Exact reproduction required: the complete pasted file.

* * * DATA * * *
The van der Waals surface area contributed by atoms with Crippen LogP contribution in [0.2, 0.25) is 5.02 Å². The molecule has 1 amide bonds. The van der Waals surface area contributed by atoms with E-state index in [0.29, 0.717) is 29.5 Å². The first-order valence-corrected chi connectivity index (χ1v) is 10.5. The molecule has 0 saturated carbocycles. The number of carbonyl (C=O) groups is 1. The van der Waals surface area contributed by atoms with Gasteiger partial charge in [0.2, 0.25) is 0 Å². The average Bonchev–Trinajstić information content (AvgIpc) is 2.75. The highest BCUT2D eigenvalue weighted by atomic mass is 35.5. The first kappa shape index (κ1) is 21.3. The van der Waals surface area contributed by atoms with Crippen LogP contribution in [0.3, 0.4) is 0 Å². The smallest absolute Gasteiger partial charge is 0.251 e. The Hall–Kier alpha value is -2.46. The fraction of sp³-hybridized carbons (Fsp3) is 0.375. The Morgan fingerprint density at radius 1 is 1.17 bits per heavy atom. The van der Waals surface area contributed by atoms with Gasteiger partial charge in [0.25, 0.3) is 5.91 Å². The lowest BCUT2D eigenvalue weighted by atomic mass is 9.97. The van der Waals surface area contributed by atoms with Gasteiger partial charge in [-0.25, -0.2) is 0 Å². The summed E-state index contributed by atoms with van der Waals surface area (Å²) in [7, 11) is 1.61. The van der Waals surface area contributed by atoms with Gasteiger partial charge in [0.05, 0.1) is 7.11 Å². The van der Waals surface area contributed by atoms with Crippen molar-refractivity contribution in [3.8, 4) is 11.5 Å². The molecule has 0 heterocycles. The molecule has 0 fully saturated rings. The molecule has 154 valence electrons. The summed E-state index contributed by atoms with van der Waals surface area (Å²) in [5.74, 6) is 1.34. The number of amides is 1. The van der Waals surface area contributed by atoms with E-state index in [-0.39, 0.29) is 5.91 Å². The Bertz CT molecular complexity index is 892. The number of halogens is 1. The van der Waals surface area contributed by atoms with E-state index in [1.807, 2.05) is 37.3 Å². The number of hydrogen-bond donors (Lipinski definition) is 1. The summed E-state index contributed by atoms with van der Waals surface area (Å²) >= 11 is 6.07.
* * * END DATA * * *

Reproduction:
The van der Waals surface area contributed by atoms with Crippen LogP contribution in [0.2, 0.25) is 5.02 Å². The molecule has 1 amide bonds. The van der Waals surface area contributed by atoms with E-state index in [0.29, 0.717) is 29.5 Å². The first-order valence-corrected chi connectivity index (χ1v) is 10.5. The molecule has 0 saturated carbocycles. The number of carbonyl (C=O) groups is 1. The van der Waals surface area contributed by atoms with Gasteiger partial charge in [0.2, 0.25) is 0 Å². The average Bonchev–Trinajstić information content (AvgIpc) is 2.75. The highest BCUT2D eigenvalue weighted by atomic mass is 35.5. The first kappa shape index (κ1) is 21.3. The van der Waals surface area contributed by atoms with Crippen LogP contribution in [0.3, 0.4) is 0 Å². The smallest absolute Gasteiger partial charge is 0.251 e. The Hall–Kier alpha value is -2.46. The fraction of sp³-hybridized carbons (Fsp3) is 0.375. The Morgan fingerprint density at radius 1 is 1.17 bits per heavy atom. The van der Waals surface area contributed by atoms with Gasteiger partial charge in [0.25, 0.3) is 5.91 Å². The lowest BCUT2D eigenvalue weighted by atomic mass is 9.97. The van der Waals surface area contributed by atoms with Gasteiger partial charge in [-0.25, -0.2) is 0 Å². The summed E-state index contributed by atoms with van der Waals surface area (Å²) in [7, 11) is 1.61. The van der Waals surface area contributed by atoms with Gasteiger partial charge in [0.05, 0.1) is 7.11 Å². The van der Waals surface area contributed by atoms with Crippen molar-refractivity contribution in [3.8, 4) is 11.5 Å². The molecule has 0 heterocycles. The molecule has 0 fully saturated rings. The molecule has 154 valence electrons. The summed E-state index contributed by atoms with van der Waals surface area (Å²) in [5.74, 6) is 1.34. The number of amides is 1. The van der Waals surface area contributed by atoms with E-state index in [-0.39, 0.29) is 5.91 Å². The Bertz CT molecular complexity index is 892. The number of halogens is 1. The van der Waals surface area contributed by atoms with E-state index in [1.807, 2.05) is 37.3 Å². The number of hydrogen-bond donors (Lipinski definition) is 1. The summed E-state index contributed by atoms with van der Waals surface area (Å²) >= 11 is 6.07.